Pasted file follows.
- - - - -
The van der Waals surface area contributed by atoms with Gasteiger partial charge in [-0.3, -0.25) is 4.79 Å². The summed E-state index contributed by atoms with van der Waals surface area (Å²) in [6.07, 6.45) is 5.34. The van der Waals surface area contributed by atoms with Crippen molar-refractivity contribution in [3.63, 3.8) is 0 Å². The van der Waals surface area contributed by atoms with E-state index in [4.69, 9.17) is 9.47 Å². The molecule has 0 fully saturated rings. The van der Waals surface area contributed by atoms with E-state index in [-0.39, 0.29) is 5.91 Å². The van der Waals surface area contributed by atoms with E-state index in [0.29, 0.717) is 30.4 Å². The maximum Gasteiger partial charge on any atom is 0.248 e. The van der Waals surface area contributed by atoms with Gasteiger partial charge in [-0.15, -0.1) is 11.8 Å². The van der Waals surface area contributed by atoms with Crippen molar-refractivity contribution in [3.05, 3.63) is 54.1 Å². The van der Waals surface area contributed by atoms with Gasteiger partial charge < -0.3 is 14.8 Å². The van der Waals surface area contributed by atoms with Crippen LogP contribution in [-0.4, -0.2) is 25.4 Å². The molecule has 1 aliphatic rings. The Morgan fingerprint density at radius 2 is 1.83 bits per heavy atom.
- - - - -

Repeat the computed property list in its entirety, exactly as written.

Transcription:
The van der Waals surface area contributed by atoms with Gasteiger partial charge in [-0.3, -0.25) is 4.79 Å². The summed E-state index contributed by atoms with van der Waals surface area (Å²) in [6.07, 6.45) is 5.34. The van der Waals surface area contributed by atoms with Crippen molar-refractivity contribution in [3.63, 3.8) is 0 Å². The van der Waals surface area contributed by atoms with E-state index in [4.69, 9.17) is 9.47 Å². The molecule has 0 fully saturated rings. The van der Waals surface area contributed by atoms with E-state index in [-0.39, 0.29) is 5.91 Å². The van der Waals surface area contributed by atoms with E-state index in [0.29, 0.717) is 30.4 Å². The maximum Gasteiger partial charge on any atom is 0.248 e. The van der Waals surface area contributed by atoms with Gasteiger partial charge in [-0.15, -0.1) is 11.8 Å². The van der Waals surface area contributed by atoms with Crippen molar-refractivity contribution in [3.05, 3.63) is 54.1 Å². The van der Waals surface area contributed by atoms with Gasteiger partial charge < -0.3 is 14.8 Å². The van der Waals surface area contributed by atoms with Crippen LogP contribution in [-0.4, -0.2) is 25.4 Å². The molecule has 1 aliphatic rings. The Morgan fingerprint density at radius 2 is 1.83 bits per heavy atom.